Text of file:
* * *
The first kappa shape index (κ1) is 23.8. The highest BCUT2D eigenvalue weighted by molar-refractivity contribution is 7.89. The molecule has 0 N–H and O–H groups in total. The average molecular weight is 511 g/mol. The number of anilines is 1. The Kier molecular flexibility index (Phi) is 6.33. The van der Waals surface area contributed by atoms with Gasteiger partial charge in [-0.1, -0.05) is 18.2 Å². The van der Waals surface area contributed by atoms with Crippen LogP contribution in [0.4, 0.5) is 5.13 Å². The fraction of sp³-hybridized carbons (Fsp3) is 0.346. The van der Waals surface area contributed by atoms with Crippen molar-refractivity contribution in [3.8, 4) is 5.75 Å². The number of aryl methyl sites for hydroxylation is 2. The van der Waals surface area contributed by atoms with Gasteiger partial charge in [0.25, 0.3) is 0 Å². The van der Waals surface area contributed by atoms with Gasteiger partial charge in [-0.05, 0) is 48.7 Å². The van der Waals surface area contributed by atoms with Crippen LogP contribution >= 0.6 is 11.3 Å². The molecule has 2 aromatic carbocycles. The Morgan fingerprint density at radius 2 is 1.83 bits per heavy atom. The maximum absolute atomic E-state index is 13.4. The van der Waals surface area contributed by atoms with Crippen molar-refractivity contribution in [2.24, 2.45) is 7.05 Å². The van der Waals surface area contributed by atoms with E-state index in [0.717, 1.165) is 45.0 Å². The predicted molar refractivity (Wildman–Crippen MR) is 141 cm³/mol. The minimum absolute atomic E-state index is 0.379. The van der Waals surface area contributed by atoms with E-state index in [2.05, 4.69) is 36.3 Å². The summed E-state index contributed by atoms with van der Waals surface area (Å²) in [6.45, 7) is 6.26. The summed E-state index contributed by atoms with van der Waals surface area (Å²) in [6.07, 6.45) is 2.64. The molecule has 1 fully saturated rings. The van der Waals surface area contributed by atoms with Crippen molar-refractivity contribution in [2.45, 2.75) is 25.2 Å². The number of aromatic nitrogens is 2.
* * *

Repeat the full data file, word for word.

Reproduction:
The first kappa shape index (κ1) is 23.8. The highest BCUT2D eigenvalue weighted by molar-refractivity contribution is 7.89. The molecule has 0 N–H and O–H groups in total. The average molecular weight is 511 g/mol. The number of anilines is 1. The Kier molecular flexibility index (Phi) is 6.33. The van der Waals surface area contributed by atoms with Gasteiger partial charge in [-0.1, -0.05) is 18.2 Å². The van der Waals surface area contributed by atoms with Crippen LogP contribution in [0.4, 0.5) is 5.13 Å². The fraction of sp³-hybridized carbons (Fsp3) is 0.346. The van der Waals surface area contributed by atoms with Crippen molar-refractivity contribution in [3.8, 4) is 5.75 Å². The number of aryl methyl sites for hydroxylation is 2. The van der Waals surface area contributed by atoms with Gasteiger partial charge in [0.25, 0.3) is 0 Å². The van der Waals surface area contributed by atoms with Gasteiger partial charge in [-0.05, 0) is 48.7 Å². The van der Waals surface area contributed by atoms with Crippen LogP contribution >= 0.6 is 11.3 Å². The molecule has 2 aromatic carbocycles. The Morgan fingerprint density at radius 2 is 1.83 bits per heavy atom. The maximum absolute atomic E-state index is 13.4. The van der Waals surface area contributed by atoms with Crippen molar-refractivity contribution in [2.24, 2.45) is 7.05 Å². The van der Waals surface area contributed by atoms with E-state index in [0.717, 1.165) is 45.0 Å². The predicted molar refractivity (Wildman–Crippen MR) is 141 cm³/mol. The minimum absolute atomic E-state index is 0.379. The van der Waals surface area contributed by atoms with E-state index in [2.05, 4.69) is 36.3 Å². The summed E-state index contributed by atoms with van der Waals surface area (Å²) in [6.45, 7) is 6.26. The summed E-state index contributed by atoms with van der Waals surface area (Å²) in [6.07, 6.45) is 2.64. The molecule has 1 fully saturated rings. The van der Waals surface area contributed by atoms with Crippen molar-refractivity contribution in [2.45, 2.75) is 25.2 Å². The number of aromatic nitrogens is 2.